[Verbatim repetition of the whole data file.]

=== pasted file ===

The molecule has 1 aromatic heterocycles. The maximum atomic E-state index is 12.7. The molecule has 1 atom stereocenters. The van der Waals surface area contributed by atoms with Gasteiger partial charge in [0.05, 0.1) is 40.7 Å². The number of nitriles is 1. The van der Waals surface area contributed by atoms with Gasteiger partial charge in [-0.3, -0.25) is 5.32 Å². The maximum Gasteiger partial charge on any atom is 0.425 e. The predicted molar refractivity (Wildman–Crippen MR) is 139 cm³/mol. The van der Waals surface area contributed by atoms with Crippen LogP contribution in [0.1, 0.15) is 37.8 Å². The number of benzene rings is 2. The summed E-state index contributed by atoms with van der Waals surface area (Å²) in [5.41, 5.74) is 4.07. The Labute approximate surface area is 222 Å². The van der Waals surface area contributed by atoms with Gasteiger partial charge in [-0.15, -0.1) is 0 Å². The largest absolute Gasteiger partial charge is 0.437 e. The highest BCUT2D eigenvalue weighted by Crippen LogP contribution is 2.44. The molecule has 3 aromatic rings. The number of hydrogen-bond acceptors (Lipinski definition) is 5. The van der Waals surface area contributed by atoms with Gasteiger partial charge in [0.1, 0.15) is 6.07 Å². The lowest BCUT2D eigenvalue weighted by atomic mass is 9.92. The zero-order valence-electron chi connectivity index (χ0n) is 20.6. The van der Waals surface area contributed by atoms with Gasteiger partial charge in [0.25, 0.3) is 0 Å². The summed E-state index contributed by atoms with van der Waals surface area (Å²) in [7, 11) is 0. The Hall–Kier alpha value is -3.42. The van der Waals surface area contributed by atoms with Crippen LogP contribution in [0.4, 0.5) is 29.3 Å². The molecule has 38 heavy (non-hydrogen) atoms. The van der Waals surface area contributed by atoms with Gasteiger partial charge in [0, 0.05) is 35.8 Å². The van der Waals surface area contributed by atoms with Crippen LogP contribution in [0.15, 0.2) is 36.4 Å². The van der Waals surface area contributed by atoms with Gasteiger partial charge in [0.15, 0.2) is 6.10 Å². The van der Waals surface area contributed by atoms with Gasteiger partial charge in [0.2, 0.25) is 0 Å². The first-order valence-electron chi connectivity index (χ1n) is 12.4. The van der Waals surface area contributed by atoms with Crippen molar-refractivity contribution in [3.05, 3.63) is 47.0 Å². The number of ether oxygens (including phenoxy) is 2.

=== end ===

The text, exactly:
The molecule has 1 aromatic heterocycles. The maximum atomic E-state index is 12.7. The molecule has 1 atom stereocenters. The van der Waals surface area contributed by atoms with Gasteiger partial charge in [0.05, 0.1) is 40.7 Å². The number of nitriles is 1. The van der Waals surface area contributed by atoms with Gasteiger partial charge in [-0.3, -0.25) is 5.32 Å². The maximum Gasteiger partial charge on any atom is 0.425 e. The predicted molar refractivity (Wildman–Crippen MR) is 139 cm³/mol. The van der Waals surface area contributed by atoms with Crippen LogP contribution in [0.1, 0.15) is 37.8 Å². The number of benzene rings is 2. The summed E-state index contributed by atoms with van der Waals surface area (Å²) in [5.41, 5.74) is 4.07. The Labute approximate surface area is 222 Å². The van der Waals surface area contributed by atoms with Gasteiger partial charge in [-0.15, -0.1) is 0 Å². The largest absolute Gasteiger partial charge is 0.437 e. The highest BCUT2D eigenvalue weighted by Crippen LogP contribution is 2.44. The molecule has 3 aromatic rings. The number of hydrogen-bond acceptors (Lipinski definition) is 5. The van der Waals surface area contributed by atoms with Gasteiger partial charge in [0.1, 0.15) is 6.07 Å². The lowest BCUT2D eigenvalue weighted by atomic mass is 9.92. The zero-order valence-electron chi connectivity index (χ0n) is 20.6. The van der Waals surface area contributed by atoms with Gasteiger partial charge in [0.25, 0.3) is 0 Å². The summed E-state index contributed by atoms with van der Waals surface area (Å²) in [7, 11) is 0. The Hall–Kier alpha value is -3.42. The van der Waals surface area contributed by atoms with Crippen LogP contribution in [0.4, 0.5) is 29.3 Å². The molecule has 38 heavy (non-hydrogen) atoms. The van der Waals surface area contributed by atoms with Gasteiger partial charge in [0, 0.05) is 35.8 Å². The van der Waals surface area contributed by atoms with Crippen LogP contribution in [0.15, 0.2) is 36.4 Å². The van der Waals surface area contributed by atoms with Gasteiger partial charge in [0.15, 0.2) is 6.10 Å². The van der Waals surface area contributed by atoms with Gasteiger partial charge in [0.2, 0.25) is 0 Å². The first-order valence-electron chi connectivity index (χ1n) is 12.4. The van der Waals surface area contributed by atoms with Crippen molar-refractivity contribution in [3.05, 3.63) is 47.0 Å². The number of ether oxygens (including phenoxy) is 2.